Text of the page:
How is baling wire made?
Baling wire is made by taking raw steel and subjecting it to cleaning, coating, drawing, and (in some cases) heat treatment processes to produce a strong, durable, and workable product. Baling Wire Direct manufactures high-quality baling wire using a tightly monitored procedure that prioritizes quality control through every step of the process.
Our baling wire manufacturing process
Our manufacturing process involves the following steps:
- We begin by purchasing 100% American steel rods from select family-owned mills.
- The raw materials are shipped to our state-of-the-art factory where our team of over 120 trained technicians and 5 engineering experts get to work.
- The rods undergo an innovative mechanical reverse-bending descaling technique. This process reduces die wear and removes mill scale and surface rust, leaving behind a smooth surface. This process is also part of our commitment to environmental sustainability; mechanical descaling eliminates the use of harsh chemicals used in other descaling processes.
- Next, the wire rods are drawn through a bull-block continuous wire machine. The rods are progressively narrowed through increasing die gauges until the desired diameter is achieved. The inverse relationship between gauge and diameter means a higher gauge correlates to a smaller wire diameter.
- After the wire has been drawn to size, it is gently air-cooled to ensure consistent tensile strength.
- If the wire is to be galvanized or annealed, it is sent for further processing.
During the manufacturing process, we exercise strict quality control to ensure our wire meets and exceeds industry standards. Any wire that doesn’t pass testing is removed from supply, so our customers only receive high-quality baling wire.
Our galvanizing process
Galvanization is the process of adding a protective zinc coating to wire to improve its corrosion and abrasion resistance. We use a hot-dip galvanizing process that proceeds as follows:
- Surface preparation: first, the wire is cleaned to remove any impurities from the surface of the metal. This is important for ensuring proper adhesion of the zinc coating.
- Pickling: the wire is then immersed in an acid solution to remove any remaining oxides and scale. This process prepares the surface for galvanizing by creating a clean substrate.
- Fluxing: the wire is then immersed in a flux solution (zinc ammonium chloride), which helps to prevent oxidation and promotes a uniform application of the zinc coating.
- Galvanizing bath: next, the wire is dipped into a bath of molten zinc at a temperature of around 450°C (850°F).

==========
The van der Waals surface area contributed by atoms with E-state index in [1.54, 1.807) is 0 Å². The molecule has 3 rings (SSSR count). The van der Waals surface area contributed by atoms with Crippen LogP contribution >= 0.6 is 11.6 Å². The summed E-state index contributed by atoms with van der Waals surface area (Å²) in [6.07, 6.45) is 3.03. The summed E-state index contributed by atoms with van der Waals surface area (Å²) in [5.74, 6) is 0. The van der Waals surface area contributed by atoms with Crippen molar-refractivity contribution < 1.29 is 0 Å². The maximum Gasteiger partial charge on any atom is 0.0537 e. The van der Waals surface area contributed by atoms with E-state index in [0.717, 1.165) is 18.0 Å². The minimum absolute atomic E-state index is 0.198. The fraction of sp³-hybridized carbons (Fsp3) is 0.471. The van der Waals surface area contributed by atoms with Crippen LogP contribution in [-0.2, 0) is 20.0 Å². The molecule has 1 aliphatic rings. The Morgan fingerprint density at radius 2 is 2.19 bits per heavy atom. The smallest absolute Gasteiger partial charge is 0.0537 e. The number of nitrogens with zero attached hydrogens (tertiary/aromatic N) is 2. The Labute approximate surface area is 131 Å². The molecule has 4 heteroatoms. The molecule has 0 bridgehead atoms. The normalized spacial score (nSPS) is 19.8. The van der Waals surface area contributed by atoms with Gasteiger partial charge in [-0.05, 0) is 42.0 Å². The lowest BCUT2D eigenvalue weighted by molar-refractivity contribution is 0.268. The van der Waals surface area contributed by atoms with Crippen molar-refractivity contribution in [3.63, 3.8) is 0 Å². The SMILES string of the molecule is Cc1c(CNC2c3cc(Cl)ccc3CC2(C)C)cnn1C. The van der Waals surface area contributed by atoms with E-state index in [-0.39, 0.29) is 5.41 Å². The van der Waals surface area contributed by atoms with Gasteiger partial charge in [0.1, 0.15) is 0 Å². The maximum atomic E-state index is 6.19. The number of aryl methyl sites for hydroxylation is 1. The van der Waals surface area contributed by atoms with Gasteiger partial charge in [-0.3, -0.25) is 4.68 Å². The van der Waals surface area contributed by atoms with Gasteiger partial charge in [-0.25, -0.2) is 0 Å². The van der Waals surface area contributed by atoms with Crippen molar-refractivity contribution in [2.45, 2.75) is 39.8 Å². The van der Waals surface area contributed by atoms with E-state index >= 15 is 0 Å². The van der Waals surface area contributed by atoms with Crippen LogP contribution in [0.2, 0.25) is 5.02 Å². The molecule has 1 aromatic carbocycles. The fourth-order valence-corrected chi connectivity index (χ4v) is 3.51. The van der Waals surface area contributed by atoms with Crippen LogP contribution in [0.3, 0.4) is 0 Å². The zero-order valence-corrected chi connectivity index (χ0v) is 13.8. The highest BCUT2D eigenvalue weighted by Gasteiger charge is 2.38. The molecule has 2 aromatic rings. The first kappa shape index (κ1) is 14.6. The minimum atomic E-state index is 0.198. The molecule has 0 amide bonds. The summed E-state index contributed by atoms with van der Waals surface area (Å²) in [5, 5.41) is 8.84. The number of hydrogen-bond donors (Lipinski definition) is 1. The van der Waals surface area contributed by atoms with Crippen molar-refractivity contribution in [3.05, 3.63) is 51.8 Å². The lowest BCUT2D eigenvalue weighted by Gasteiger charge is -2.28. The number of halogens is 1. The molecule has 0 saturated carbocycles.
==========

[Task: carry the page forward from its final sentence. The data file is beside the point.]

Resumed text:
- Alloy formation: while immersed in the molten zinc, a metallurgical reaction occurs between the iron in the wire and the zinc, resulting in the formation of a series of zinc-iron alloy layers. These provide excellent adhesion properties and corrosion resistance.
- Withdrawal: the wire is then slowly withdrawn from the zinc bath. The rate at which the withdrawal takes place is controlled to allow excess zinc to drain off and ensure the final product has an even coating.
- Quenching: the coated wire is then quenched in water or a quenching solution to cool it rapidly. This process solidifies the zinc coating and completes the galvanizing process.
We offer both Class 1 and Class 3 galvanization on our galvanized wire products. While Class 1 is cheaper, its thinner zinc coat wears out a lot faster. Class 3 galvanization features a thicker zinc coat that protects the wire for much longer, making it well worth the investment.
Our annealing process
Annealing enhances a wire’s ductility and flexibility while reducing brittleness and hardness. The three stages of the annealing process are:
- Recovery. This stage involves the softening of the metal through the removal of linear defects, leading to the restoration of the material's ductility and reduction of hardness and brittleness.
- Recrystallization. Next, the material undergoes a process where new grains are formed, resulting in the elimination of dislocations and the development of a new, strain-free microstructure, which further enhances ductility and reduces hardness.
- Grain growth. In the final stage, the microstructure of the material becomes coarse as it is cooled, potentially leading to a loss of some strength. However, any lost strength can be regained through subsequent hardening processes such as quenching and tempering.